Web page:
Risks section discussion
Risks section discussion
This is where we discuss what the Proposal:A_"be_bold"_campaign#Risks should contain.
Move from the proposal page as discussion should happen here and not there
- I think there is a good chance of this campaign backfiring and alienating a lot of people from Wikipedia so I think the risks outweigh the benefits. What I suspect will happen is that people who normally just read articles will mistakenly believe that it is o.k. to make changes to articles and that Wikipedia has a welcoming attitude towards new editors. When they actually do make changes, their edits will be quickly reverted and they will be labeled as vandals or some other typical antisocial reaction will take place towards them. This is a predictable response to new editors as some people on this page have already described. This will upset these novice editors and sour them towards Wikipedia and few will try editing again because of their negative experience. They will then spread the word about how awful Wikipedia is because of how they were treated and might stop using Wikipedia as an information source.
- A possible solution to this problem is to conduct a parallel campaign directed at already established editors. It could be called "Teach, Don't Trash" or something similar and would encourage people to explain reverts and fixes of new editor edits on the new editors' talk pages so that they will learn how Wikipedia works and our principles and guideline etc. That way we turn a potentially negative experience into a learning experience for the new editors. This should be done with patience and understanding instead of the usual brusqueness and even hostility new editors all too often face. It might help if new editors were easily identifiable in some way on the revision history page of articles so people are aware that an edit was made by a newbie editor. Hopefully the established editors will be more understanding and patient if they know the editor is new to Wikipedia.-Chinless Fish 01:22, 30 June 2010 (UTC)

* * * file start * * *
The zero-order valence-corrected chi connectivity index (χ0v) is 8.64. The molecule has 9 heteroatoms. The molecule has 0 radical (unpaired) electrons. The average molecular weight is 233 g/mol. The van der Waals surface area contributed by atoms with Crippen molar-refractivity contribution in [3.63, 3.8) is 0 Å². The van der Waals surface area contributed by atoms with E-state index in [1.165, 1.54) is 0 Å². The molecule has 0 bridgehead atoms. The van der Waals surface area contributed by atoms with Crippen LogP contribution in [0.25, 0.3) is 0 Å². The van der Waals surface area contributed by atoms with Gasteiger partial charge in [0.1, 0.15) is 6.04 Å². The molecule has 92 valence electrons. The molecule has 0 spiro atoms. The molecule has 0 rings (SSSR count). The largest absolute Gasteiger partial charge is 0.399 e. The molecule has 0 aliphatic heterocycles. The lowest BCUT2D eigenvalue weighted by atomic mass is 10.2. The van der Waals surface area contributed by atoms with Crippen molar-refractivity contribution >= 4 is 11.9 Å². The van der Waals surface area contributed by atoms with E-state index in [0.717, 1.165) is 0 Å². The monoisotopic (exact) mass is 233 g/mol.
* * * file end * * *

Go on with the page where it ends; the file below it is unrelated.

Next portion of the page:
I agree and think this is a huge risk. I work in RC patrol from time to time and frequently come across well-meaning, but unsuitable, edits from (generally anonymous) first-time editors. Certainly, I do my best to be polite and provide advice and assistance, especially to new users, but this is always balanced against time and the fact that I have a queue of other articles to address. Some editors are even more aggressive. It's easy to see how many editors would be strongly discouraged by their initial attempts. Here's a few possible steps we could take to mitigate this problem: